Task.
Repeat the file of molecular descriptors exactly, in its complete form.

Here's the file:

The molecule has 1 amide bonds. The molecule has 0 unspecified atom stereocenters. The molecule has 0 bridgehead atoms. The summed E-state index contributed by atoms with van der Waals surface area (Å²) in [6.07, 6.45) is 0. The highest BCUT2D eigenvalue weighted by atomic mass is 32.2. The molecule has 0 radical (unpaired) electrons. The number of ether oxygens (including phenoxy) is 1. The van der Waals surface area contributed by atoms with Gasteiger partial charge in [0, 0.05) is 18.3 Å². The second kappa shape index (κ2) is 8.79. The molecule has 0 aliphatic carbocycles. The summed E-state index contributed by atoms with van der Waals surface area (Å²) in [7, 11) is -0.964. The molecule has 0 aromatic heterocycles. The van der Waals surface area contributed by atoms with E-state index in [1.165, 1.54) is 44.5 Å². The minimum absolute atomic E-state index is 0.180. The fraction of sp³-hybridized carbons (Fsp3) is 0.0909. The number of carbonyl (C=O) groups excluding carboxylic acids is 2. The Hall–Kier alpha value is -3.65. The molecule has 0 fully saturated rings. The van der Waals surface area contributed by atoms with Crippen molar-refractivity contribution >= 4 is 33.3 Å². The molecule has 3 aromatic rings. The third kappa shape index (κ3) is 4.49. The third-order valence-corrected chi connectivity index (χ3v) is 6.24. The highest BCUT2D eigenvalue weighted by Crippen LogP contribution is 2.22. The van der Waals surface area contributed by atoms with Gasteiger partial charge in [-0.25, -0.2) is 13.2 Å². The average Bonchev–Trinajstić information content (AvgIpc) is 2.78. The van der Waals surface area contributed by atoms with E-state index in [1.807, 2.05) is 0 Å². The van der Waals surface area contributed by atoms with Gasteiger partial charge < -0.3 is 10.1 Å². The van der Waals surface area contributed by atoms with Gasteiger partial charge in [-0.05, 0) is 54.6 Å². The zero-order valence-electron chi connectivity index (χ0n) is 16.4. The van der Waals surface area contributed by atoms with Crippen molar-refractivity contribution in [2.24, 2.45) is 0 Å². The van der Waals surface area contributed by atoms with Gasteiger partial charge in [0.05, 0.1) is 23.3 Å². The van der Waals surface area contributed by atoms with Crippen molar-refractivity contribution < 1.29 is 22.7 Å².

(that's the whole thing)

The molecule has 1 amide bonds. The molecule has 0 unspecified atom stereocenters. The molecule has 0 bridgehead atoms. The summed E-state index contributed by atoms with van der Waals surface area (Å²) in [6.07, 6.45) is 0. The highest BCUT2D eigenvalue weighted by atomic mass is 32.2. The molecule has 0 radical (unpaired) electrons. The number of ether oxygens (including phenoxy) is 1. The van der Waals surface area contributed by atoms with Gasteiger partial charge in [0, 0.05) is 18.3 Å². The second kappa shape index (κ2) is 8.79. The molecule has 0 aliphatic carbocycles. The summed E-state index contributed by atoms with van der Waals surface area (Å²) in [7, 11) is -0.964. The molecule has 0 aromatic heterocycles. The van der Waals surface area contributed by atoms with E-state index in [1.165, 1.54) is 44.5 Å². The minimum absolute atomic E-state index is 0.180. The fraction of sp³-hybridized carbons (Fsp3) is 0.0909. The number of carbonyl (C=O) groups excluding carboxylic acids is 2. The Hall–Kier alpha value is -3.65. The molecule has 0 fully saturated rings. The van der Waals surface area contributed by atoms with Crippen molar-refractivity contribution >= 4 is 33.3 Å². The molecule has 3 aromatic rings. The third kappa shape index (κ3) is 4.49. The third-order valence-corrected chi connectivity index (χ3v) is 6.24. The highest BCUT2D eigenvalue weighted by Crippen LogP contribution is 2.22. The van der Waals surface area contributed by atoms with Gasteiger partial charge in [-0.25, -0.2) is 13.2 Å². The average Bonchev–Trinajstić information content (AvgIpc) is 2.78. The van der Waals surface area contributed by atoms with E-state index in [1.807, 2.05) is 0 Å². The van der Waals surface area contributed by atoms with Gasteiger partial charge < -0.3 is 10.1 Å². The van der Waals surface area contributed by atoms with Gasteiger partial charge in [-0.05, 0) is 54.6 Å². The zero-order valence-electron chi connectivity index (χ0n) is 16.4. The van der Waals surface area contributed by atoms with Crippen molar-refractivity contribution in [2.24, 2.45) is 0 Å². The van der Waals surface area contributed by atoms with Gasteiger partial charge in [0.05, 0.1) is 23.3 Å². The van der Waals surface area contributed by atoms with Crippen molar-refractivity contribution < 1.29 is 22.7 Å².